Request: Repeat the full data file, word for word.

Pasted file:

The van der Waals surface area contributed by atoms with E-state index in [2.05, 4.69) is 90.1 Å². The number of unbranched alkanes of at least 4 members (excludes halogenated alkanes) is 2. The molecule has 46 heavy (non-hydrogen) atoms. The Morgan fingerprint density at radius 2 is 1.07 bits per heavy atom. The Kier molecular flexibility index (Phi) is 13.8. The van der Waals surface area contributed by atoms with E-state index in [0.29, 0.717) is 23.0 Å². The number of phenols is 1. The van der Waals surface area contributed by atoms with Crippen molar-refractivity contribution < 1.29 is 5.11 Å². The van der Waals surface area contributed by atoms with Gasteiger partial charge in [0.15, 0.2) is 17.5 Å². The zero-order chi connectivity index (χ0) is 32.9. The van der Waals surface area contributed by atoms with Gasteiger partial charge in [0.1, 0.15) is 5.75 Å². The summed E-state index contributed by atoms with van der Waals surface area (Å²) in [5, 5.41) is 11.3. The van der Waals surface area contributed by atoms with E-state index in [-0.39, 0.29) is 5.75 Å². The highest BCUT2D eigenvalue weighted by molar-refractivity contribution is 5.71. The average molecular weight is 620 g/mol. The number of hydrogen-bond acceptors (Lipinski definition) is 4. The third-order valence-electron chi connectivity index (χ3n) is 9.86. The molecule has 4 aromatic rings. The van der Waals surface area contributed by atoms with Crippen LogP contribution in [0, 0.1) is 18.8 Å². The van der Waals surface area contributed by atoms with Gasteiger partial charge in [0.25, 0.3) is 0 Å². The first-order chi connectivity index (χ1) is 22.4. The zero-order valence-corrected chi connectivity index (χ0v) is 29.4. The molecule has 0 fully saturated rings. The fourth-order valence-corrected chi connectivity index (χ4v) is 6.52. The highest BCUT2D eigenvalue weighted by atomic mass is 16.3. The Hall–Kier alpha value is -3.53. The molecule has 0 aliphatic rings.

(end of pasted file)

The van der Waals surface area contributed by atoms with E-state index in [2.05, 4.69) is 90.1 Å². The number of unbranched alkanes of at least 4 members (excludes halogenated alkanes) is 2. The molecule has 46 heavy (non-hydrogen) atoms. The Morgan fingerprint density at radius 2 is 1.07 bits per heavy atom. The Kier molecular flexibility index (Phi) is 13.8. The van der Waals surface area contributed by atoms with E-state index in [0.29, 0.717) is 23.0 Å². The number of phenols is 1. The van der Waals surface area contributed by atoms with Crippen molar-refractivity contribution < 1.29 is 5.11 Å². The van der Waals surface area contributed by atoms with Gasteiger partial charge in [0.15, 0.2) is 17.5 Å². The zero-order chi connectivity index (χ0) is 32.9. The van der Waals surface area contributed by atoms with Gasteiger partial charge in [0.1, 0.15) is 5.75 Å². The summed E-state index contributed by atoms with van der Waals surface area (Å²) in [5, 5.41) is 11.3. The van der Waals surface area contributed by atoms with E-state index in [-0.39, 0.29) is 5.75 Å². The highest BCUT2D eigenvalue weighted by molar-refractivity contribution is 5.71. The average molecular weight is 620 g/mol. The number of hydrogen-bond acceptors (Lipinski definition) is 4. The third-order valence-electron chi connectivity index (χ3n) is 9.86. The molecule has 4 aromatic rings. The van der Waals surface area contributed by atoms with Crippen LogP contribution in [0, 0.1) is 18.8 Å². The van der Waals surface area contributed by atoms with Gasteiger partial charge in [0.25, 0.3) is 0 Å². The first-order chi connectivity index (χ1) is 22.4. The zero-order valence-corrected chi connectivity index (χ0v) is 29.4. The molecule has 0 fully saturated rings. The fourth-order valence-corrected chi connectivity index (χ4v) is 6.52. The highest BCUT2D eigenvalue weighted by atomic mass is 16.3. The Hall–Kier alpha value is -3.53. The molecule has 0 aliphatic rings.